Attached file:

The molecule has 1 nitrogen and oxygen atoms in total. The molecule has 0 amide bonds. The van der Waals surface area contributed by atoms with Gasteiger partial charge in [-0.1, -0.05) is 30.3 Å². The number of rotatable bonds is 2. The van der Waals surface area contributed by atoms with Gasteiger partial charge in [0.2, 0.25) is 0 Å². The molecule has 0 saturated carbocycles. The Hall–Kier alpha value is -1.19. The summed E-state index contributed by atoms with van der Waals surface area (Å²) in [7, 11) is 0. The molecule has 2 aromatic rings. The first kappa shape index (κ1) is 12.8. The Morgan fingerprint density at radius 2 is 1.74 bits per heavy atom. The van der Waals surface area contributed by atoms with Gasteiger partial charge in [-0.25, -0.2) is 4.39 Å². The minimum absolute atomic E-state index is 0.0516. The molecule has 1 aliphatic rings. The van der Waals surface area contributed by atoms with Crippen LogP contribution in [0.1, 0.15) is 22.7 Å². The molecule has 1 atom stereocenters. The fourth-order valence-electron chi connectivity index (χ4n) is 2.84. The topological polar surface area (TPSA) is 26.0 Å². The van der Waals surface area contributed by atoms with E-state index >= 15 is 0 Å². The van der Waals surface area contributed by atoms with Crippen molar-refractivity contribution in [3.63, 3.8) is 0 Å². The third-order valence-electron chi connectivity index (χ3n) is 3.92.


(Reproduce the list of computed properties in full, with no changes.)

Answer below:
The molecule has 1 nitrogen and oxygen atoms in total. The molecule has 0 amide bonds. The van der Waals surface area contributed by atoms with Gasteiger partial charge in [-0.1, -0.05) is 30.3 Å². The number of rotatable bonds is 2. The van der Waals surface area contributed by atoms with Gasteiger partial charge in [0.2, 0.25) is 0 Å². The molecule has 0 saturated carbocycles. The Hall–Kier alpha value is -1.19. The summed E-state index contributed by atoms with van der Waals surface area (Å²) in [7, 11) is 0. The molecule has 2 aromatic rings. The first kappa shape index (κ1) is 12.8. The Morgan fingerprint density at radius 2 is 1.74 bits per heavy atom. The van der Waals surface area contributed by atoms with Gasteiger partial charge in [-0.25, -0.2) is 4.39 Å². The minimum absolute atomic E-state index is 0.0516. The molecule has 1 aliphatic rings. The van der Waals surface area contributed by atoms with Crippen LogP contribution in [0.1, 0.15) is 22.7 Å². The molecule has 1 atom stereocenters. The fourth-order valence-electron chi connectivity index (χ4n) is 2.84. The topological polar surface area (TPSA) is 26.0 Å². The van der Waals surface area contributed by atoms with E-state index >= 15 is 0 Å². The van der Waals surface area contributed by atoms with Crippen molar-refractivity contribution in [3.63, 3.8) is 0 Å². The third-order valence-electron chi connectivity index (χ3n) is 3.92.